The Agroecology Assessment Framework, published today by the Agroecology Coalition, is the result of collaborative work by a community of practices on financing agroecology, together with researchers, civil society organizations (CSOs), and other international organisations and donors. CIDSE contributed to the community of practices by sharing its expertise on agroecology and finance and testing the first draft.
Faced with the combined climate, food security and biodiversity crises, there is a growing interest in agroecology. Until today, however, we could not easily track the volume and quality of these funds globally and were left with the question: how much money is actually invested in agroecology?
At a crucial junction for international discussions around how to make our food systems truly sustainable, during the Committee on World Food Security (23-27 October) and ahead of the UN Climate Change Conference COP28 in Dubai (30 November-12 December), a new tool has just been launched today. The tool was previously presented at the Agroecology Donors Convening in Rome on 21st October 2023, which gathered governments, donors and investors.
The new Agroecology finance assessment tool, aiming at improving the tracking and assessment of funding streams for agroecology, is founded on an innovative methodological framework. It was developed by a community of practice on tracking finance flow to agroecology composed of experts  coming from diﬀerent organisations and backgrounds, including researchers, donors and civil society actors. Based on this methodological framework, the online tool was developed by Statistics for Sustainable Development (Stats4SD).
The framework aims to assess to what extent projects or initiatives contribute towards the agroecological transformation of food systems, based on the 13 principles of agroecology. Reports based on aggregate analysis will be published regularly to track investment trends in agroecology and, therefore, provide a clearer picture of the current funding environment in relation to food systems transformation through agroecology.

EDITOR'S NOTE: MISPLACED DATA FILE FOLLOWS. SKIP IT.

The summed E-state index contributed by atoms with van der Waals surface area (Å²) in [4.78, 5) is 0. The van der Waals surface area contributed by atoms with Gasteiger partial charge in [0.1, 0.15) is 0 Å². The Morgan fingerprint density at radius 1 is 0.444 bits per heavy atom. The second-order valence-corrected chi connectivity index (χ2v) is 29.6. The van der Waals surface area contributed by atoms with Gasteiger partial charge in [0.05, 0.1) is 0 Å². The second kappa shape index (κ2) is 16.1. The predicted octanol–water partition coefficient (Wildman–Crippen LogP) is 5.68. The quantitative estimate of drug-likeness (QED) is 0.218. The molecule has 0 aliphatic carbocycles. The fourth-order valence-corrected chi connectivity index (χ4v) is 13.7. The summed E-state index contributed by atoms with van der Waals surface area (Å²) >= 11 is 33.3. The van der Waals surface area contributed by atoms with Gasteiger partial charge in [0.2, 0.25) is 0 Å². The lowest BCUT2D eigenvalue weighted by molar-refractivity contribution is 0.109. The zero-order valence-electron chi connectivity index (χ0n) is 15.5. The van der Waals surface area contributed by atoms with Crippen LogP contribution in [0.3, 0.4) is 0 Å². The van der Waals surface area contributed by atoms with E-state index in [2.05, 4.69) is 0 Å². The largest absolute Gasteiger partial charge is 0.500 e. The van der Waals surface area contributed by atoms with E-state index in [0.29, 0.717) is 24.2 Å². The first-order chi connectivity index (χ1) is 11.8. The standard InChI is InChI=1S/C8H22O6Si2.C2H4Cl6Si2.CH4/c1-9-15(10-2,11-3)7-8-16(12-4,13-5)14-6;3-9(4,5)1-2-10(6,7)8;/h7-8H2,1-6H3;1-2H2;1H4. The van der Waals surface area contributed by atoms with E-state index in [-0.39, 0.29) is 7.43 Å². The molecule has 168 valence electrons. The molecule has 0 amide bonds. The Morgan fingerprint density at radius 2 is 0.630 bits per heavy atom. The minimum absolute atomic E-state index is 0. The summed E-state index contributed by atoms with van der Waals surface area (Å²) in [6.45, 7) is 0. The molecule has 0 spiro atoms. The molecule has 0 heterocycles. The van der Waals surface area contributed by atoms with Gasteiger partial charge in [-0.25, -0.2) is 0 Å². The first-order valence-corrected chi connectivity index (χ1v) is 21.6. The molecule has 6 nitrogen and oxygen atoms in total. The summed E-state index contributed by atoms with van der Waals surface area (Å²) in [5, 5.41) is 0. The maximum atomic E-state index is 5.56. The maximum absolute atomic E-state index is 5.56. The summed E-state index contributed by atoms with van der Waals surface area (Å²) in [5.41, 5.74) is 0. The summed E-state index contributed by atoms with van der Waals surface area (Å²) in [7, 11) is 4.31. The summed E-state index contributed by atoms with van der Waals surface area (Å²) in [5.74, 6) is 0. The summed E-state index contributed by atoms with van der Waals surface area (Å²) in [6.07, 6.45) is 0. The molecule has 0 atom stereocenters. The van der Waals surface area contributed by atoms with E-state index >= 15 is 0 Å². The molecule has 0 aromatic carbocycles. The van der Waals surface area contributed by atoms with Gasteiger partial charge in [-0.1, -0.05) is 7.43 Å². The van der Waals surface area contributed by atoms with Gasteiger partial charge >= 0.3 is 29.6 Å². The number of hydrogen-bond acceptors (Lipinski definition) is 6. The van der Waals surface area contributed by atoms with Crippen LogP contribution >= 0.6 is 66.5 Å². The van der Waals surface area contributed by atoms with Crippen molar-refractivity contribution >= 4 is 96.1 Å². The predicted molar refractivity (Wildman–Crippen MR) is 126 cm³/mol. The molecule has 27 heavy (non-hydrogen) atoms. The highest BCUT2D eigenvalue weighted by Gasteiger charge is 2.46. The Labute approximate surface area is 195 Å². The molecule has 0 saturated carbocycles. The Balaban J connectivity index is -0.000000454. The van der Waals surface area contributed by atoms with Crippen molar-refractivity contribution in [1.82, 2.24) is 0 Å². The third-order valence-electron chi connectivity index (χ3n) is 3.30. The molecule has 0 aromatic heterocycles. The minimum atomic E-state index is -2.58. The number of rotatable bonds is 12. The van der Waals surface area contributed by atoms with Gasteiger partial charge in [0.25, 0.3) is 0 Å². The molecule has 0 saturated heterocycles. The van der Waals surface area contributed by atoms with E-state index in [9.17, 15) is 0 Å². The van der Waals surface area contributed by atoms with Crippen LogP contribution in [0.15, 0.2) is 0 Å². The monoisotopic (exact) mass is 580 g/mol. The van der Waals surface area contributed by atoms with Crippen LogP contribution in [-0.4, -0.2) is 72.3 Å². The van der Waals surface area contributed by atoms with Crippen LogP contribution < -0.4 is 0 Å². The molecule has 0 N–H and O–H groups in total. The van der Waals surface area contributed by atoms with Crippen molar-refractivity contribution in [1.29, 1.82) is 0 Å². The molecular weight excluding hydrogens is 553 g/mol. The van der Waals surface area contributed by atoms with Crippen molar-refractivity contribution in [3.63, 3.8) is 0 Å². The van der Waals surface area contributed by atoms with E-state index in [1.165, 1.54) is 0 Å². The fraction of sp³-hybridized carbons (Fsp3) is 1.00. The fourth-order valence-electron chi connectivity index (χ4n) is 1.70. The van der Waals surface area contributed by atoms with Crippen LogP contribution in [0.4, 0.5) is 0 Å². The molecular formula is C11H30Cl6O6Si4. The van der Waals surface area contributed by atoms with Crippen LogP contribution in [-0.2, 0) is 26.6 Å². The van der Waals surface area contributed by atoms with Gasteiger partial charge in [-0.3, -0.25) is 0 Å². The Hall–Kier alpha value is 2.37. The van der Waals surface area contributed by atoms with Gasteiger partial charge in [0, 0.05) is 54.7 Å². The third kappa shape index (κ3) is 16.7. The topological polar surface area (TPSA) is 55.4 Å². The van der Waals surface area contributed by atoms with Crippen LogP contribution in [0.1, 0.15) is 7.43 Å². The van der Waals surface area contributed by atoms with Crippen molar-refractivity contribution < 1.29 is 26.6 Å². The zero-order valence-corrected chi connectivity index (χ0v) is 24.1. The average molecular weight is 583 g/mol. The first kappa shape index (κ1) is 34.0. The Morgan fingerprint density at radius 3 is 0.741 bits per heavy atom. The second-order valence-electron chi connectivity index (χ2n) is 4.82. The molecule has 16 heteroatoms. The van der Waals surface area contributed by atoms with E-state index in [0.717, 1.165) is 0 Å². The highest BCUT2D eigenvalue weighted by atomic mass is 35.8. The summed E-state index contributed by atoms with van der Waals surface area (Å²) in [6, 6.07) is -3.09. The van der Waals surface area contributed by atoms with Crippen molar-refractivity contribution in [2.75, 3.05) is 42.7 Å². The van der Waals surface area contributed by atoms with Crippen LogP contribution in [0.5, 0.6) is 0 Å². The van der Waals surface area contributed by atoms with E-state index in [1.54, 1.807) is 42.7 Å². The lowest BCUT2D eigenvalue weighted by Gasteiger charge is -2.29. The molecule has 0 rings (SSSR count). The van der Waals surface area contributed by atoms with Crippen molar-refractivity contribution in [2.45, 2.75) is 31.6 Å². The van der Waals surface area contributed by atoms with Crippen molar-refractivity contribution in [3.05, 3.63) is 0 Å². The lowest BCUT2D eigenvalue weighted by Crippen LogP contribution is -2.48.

A manual accessible to everyone, complements the tool and describes the framework as a guide for the design of agroecological projects or calls for proposals by giving concrete examples of actions that contribute to implementing each of the 13 principles. Going forward, the Agroecology Coalition will work with donors and investors to ensure widespread use of the tool and periodic updates on funding trends for agroecology. The expectation is to observe a rising trend in investment – if the world is truly serious about a climate-friendly food system.
NOTES TO THE EDITORS:
- More information on the tool is available here.
- Interested journalists can ask for a tool demo to find out more.
- See also the B-Act tool by Biovision which reflects how companies, projects and initiatives align with the 13 principles of agroecology. B-ACT | Agroecology Info Pool (agroecology-pool.org)
Valentina Pavarotti, Agroecology Coalition Communications Officer, email@example.com
 African Biodiversity Network, Agroecology Fund, Asian Farmers’ Association for Sustainable Rural Development (AFA), Biovision Foundation, Centre for Agroecology, Water and Resilience, CIDSE, Deutsche Gesellschaft für Internationale Zusammenarbeit (GIZ), Economic Commission for Latin America and the Caribbean (ECLAC), European Commission, German Federal Ministry for Economic Cooperation and Development (BMZ), International Panel of Experts on Sustainable Food Systems (IPES-Food), International Fund for Agricultural Development (IFAD), Statistics for Sustainable Development (Stats4SD), Swiss Agency for Development and Cooperation (SDC), United Nations Environment Programme (UNEP), United Nations Food and Agriculture Organization (FAO), Volontary Services Organization (VSO).
Cover photo credit: CIDSE